Science is intimately associated with the foods we eat. We would not be eating what we do without science.
William Farrer used science to develop Federation wheat, a new strain of drought and disease resistant wheat bred specifically for Australian conditions. Around the same time nutrition science discovered vitamins and recognised their essential roles.
Cooking can be considered a form of applied chemistry. A chemical reaction - known as the Maillard reaction - occurs whenever we slip a slice of bread into the toaster or lay a juicy lamb chop on the hot bars of a barbecue. The combination of carbohydrate and protein, with heat, yields those enticing aromas that set your tastebuds dancing.
Science is implicated in even the most primitive forms of food processing, from salting (anchovies, bacon) and fermenting (bread, yoghurt) to preserving in the form of jams and jellies. Science has the magic to make edible even the most bitter fruit, the olive.
The application of science in the modern food system has given us more foods than Adam and Eve ever envisaged, and a diversity of foods far beyond their wildest imagination.
It has removed some of the fat from butter and replaced it with water; it has given us instant coffee and instant mashed potato. It has also given us fat substitutes, sugar substitutes, vanilla and even smoke substitutes (albeit of questionable value).
But science yields mixed blessings. With such a cornucopia of foods available comes the obligation to choose - we can’t eat everything. We make choices based on our personal preferences and what we can afford, but within cultural parameters.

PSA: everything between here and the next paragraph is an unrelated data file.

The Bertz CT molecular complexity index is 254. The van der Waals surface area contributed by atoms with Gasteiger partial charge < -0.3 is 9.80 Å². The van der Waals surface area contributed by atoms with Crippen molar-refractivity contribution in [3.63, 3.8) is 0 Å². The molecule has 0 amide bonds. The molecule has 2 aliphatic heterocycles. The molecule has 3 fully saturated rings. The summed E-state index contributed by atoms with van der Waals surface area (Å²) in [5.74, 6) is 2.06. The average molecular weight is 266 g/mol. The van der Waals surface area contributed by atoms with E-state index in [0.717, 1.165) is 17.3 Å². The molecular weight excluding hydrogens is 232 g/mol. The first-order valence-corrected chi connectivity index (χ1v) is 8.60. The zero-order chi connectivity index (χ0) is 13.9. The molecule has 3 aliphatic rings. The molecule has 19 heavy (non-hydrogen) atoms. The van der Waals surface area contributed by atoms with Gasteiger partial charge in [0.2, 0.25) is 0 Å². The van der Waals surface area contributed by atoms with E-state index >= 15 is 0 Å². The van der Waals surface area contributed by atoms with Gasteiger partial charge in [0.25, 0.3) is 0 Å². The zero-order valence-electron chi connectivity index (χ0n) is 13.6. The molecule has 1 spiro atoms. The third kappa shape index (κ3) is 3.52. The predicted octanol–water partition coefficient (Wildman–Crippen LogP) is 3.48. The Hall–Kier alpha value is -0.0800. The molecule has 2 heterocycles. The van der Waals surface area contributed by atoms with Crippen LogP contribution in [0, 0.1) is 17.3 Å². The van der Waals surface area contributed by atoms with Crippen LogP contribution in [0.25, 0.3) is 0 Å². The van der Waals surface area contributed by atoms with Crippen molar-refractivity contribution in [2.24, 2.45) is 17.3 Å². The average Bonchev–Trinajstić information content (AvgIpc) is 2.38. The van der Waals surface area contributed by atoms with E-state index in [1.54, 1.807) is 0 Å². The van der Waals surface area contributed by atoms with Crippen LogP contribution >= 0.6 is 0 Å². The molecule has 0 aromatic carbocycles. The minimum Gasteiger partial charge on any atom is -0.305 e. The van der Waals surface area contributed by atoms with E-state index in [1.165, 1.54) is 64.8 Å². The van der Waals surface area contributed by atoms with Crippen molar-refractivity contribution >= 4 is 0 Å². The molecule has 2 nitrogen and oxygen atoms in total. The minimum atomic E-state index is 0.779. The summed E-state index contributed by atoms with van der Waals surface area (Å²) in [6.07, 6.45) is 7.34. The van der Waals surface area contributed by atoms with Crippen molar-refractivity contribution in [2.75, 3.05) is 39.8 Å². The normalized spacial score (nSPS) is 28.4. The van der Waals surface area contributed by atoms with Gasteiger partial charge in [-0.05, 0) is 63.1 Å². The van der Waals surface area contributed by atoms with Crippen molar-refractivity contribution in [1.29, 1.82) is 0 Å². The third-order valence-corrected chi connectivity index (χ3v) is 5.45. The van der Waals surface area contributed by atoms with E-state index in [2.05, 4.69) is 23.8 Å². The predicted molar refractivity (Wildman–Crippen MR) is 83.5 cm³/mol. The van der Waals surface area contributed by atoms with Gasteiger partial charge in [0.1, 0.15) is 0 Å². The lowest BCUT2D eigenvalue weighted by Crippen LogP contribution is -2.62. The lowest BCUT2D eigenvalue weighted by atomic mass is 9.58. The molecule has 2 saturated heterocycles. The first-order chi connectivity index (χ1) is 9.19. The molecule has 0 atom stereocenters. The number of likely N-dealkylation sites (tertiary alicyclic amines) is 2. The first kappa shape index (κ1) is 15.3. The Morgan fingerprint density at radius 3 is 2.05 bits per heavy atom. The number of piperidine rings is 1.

The influence of culture on food choice has long been recognised. Less well known is the influence of culture on how much we eat.
The relationship between how much we eat and how much energy we expend is crucial to our weight and whether it increases or decreases. In Australia and many other western countries, the trend is towards increasing average weight and Body Mass Index (BMI), which is calculated by dividing one’s weight by the square of one’s height.
This has given rise to what has been called the obesity epidemic. The prevalence of obesity in Australia, as defined by BMI, has risen from 7.1 per cent in 1980 to 18.4 per cent in 2000.
The finger of blame is often pointed at three of the trademarks of the modern era - television, computers and fast food. Fast food is implicated because it is typically energy dense, which usually means it has a high fat content. Fats have been the guilty culprits ever since the 1960s when science discovered the relationship between dietary fat and coronary heart disease. Curiously, however, the average fat content of the average Australian diet, in both absolute and relative terms (as a proportion of total energy), has
decreased over the last 50 years.
Clearly, the demonisation of fat has given food scientists lots of challenges but has not necessarily solved the problem. We need to indulge in some lateral thinking and shift the focus from what we eat to how much we eat - and also, perhaps, involve some social scientists. For example, a cross-cultural study comparing France and America has demonstrated cultural differences in the serving sizes considered appropriate. While the incidence of obesity in France is increasing, at less than 8 per cent it’s nowhere near the average 22 per cent for the USA - even though the average French diet has a higher fat content than in America. Further, the mean BMI in France is less than in USA.
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